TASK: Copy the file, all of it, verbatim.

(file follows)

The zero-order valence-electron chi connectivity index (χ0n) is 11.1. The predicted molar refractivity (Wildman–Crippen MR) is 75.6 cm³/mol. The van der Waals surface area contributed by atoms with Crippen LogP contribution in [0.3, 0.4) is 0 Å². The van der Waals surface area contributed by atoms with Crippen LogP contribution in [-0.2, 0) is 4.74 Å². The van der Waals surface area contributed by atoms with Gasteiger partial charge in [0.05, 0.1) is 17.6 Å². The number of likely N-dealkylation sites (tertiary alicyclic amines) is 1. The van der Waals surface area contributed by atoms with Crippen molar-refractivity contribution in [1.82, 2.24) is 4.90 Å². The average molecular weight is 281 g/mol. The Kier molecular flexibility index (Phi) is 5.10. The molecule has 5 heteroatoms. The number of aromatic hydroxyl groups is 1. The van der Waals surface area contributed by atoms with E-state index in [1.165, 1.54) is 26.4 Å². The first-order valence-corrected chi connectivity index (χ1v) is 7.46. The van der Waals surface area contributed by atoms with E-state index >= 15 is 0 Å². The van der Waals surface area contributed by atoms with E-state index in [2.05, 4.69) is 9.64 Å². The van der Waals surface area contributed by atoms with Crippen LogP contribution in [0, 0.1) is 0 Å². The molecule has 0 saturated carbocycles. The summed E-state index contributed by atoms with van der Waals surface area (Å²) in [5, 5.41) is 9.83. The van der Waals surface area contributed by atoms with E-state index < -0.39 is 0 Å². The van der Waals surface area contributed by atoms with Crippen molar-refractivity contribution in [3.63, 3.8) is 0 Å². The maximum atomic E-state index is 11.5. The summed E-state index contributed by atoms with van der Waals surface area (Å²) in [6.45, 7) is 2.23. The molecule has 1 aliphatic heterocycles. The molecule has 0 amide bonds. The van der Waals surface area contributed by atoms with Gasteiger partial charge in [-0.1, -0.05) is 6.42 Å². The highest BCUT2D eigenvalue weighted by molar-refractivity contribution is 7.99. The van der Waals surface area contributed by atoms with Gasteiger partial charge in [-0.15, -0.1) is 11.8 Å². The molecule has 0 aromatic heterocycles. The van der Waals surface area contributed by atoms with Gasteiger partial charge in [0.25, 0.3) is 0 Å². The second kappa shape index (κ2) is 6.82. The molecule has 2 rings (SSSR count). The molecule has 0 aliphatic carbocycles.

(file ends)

The zero-order valence-electron chi connectivity index (χ0n) is 11.1. The predicted molar refractivity (Wildman–Crippen MR) is 75.6 cm³/mol. The van der Waals surface area contributed by atoms with Crippen LogP contribution in [0.3, 0.4) is 0 Å². The van der Waals surface area contributed by atoms with Crippen LogP contribution in [-0.2, 0) is 4.74 Å². The van der Waals surface area contributed by atoms with Gasteiger partial charge in [0.05, 0.1) is 17.6 Å². The number of likely N-dealkylation sites (tertiary alicyclic amines) is 1. The van der Waals surface area contributed by atoms with Crippen molar-refractivity contribution in [1.82, 2.24) is 4.90 Å². The average molecular weight is 281 g/mol. The Kier molecular flexibility index (Phi) is 5.10. The molecule has 5 heteroatoms. The number of aromatic hydroxyl groups is 1. The van der Waals surface area contributed by atoms with E-state index in [1.165, 1.54) is 26.4 Å². The first-order valence-corrected chi connectivity index (χ1v) is 7.46. The van der Waals surface area contributed by atoms with E-state index >= 15 is 0 Å². The van der Waals surface area contributed by atoms with E-state index in [2.05, 4.69) is 9.64 Å². The van der Waals surface area contributed by atoms with Crippen LogP contribution in [0, 0.1) is 0 Å². The molecule has 0 saturated carbocycles. The summed E-state index contributed by atoms with van der Waals surface area (Å²) in [5, 5.41) is 9.83. The van der Waals surface area contributed by atoms with E-state index < -0.39 is 0 Å². The van der Waals surface area contributed by atoms with Crippen molar-refractivity contribution in [3.63, 3.8) is 0 Å². The maximum atomic E-state index is 11.5. The summed E-state index contributed by atoms with van der Waals surface area (Å²) in [6.45, 7) is 2.23. The molecule has 1 aliphatic heterocycles. The molecule has 0 amide bonds. The van der Waals surface area contributed by atoms with Gasteiger partial charge in [-0.1, -0.05) is 6.42 Å². The highest BCUT2D eigenvalue weighted by molar-refractivity contribution is 7.99. The van der Waals surface area contributed by atoms with Gasteiger partial charge in [-0.15, -0.1) is 11.8 Å². The molecule has 0 aromatic heterocycles. The van der Waals surface area contributed by atoms with Gasteiger partial charge in [0.25, 0.3) is 0 Å². The second kappa shape index (κ2) is 6.82. The molecule has 2 rings (SSSR count). The molecule has 0 aliphatic carbocycles.